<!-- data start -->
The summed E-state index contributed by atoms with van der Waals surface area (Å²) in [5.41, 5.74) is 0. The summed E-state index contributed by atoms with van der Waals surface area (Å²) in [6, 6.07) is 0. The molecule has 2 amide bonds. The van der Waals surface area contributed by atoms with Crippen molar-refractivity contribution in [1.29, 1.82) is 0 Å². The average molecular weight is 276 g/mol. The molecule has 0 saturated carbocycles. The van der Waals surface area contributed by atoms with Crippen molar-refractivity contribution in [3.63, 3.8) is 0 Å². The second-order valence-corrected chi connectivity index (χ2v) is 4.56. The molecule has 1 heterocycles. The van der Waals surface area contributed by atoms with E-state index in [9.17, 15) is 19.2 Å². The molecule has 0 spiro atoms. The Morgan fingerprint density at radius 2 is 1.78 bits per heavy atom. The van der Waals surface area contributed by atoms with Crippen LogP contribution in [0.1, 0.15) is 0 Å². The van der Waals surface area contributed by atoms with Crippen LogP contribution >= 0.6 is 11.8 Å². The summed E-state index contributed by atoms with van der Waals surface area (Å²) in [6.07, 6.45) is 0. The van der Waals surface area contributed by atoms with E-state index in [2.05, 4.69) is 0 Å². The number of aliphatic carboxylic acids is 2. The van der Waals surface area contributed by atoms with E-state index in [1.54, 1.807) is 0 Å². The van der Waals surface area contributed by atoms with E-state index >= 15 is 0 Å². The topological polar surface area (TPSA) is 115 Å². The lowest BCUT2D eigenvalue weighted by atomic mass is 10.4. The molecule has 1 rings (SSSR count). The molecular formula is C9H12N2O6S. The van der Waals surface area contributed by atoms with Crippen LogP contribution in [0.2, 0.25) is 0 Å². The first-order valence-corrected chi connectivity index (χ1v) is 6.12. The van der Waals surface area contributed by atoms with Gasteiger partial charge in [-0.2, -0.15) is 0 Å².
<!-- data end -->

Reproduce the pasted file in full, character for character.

The summed E-state index contributed by atoms with van der Waals surface area (Å²) in [5.41, 5.74) is 0. The summed E-state index contributed by atoms with van der Waals surface area (Å²) in [6, 6.07) is 0. The molecule has 2 amide bonds. The van der Waals surface area contributed by atoms with Crippen molar-refractivity contribution in [1.29, 1.82) is 0 Å². The average molecular weight is 276 g/mol. The molecule has 0 saturated carbocycles. The van der Waals surface area contributed by atoms with Crippen molar-refractivity contribution in [3.63, 3.8) is 0 Å². The second-order valence-corrected chi connectivity index (χ2v) is 4.56. The molecule has 1 heterocycles. The van der Waals surface area contributed by atoms with E-state index in [9.17, 15) is 19.2 Å². The molecule has 0 spiro atoms. The Morgan fingerprint density at radius 2 is 1.78 bits per heavy atom. The van der Waals surface area contributed by atoms with Crippen LogP contribution in [0.1, 0.15) is 0 Å². The van der Waals surface area contributed by atoms with Crippen LogP contribution >= 0.6 is 11.8 Å². The summed E-state index contributed by atoms with van der Waals surface area (Å²) in [6.07, 6.45) is 0. The van der Waals surface area contributed by atoms with E-state index in [2.05, 4.69) is 0 Å². The number of aliphatic carboxylic acids is 2. The van der Waals surface area contributed by atoms with E-state index in [1.54, 1.807) is 0 Å². The van der Waals surface area contributed by atoms with E-state index >= 15 is 0 Å². The topological polar surface area (TPSA) is 115 Å². The lowest BCUT2D eigenvalue weighted by atomic mass is 10.4. The molecule has 1 rings (SSSR count). The molecular formula is C9H12N2O6S. The van der Waals surface area contributed by atoms with Crippen LogP contribution in [0.2, 0.25) is 0 Å². The first-order valence-corrected chi connectivity index (χ1v) is 6.12. The van der Waals surface area contributed by atoms with Gasteiger partial charge in [-0.2, -0.15) is 0 Å².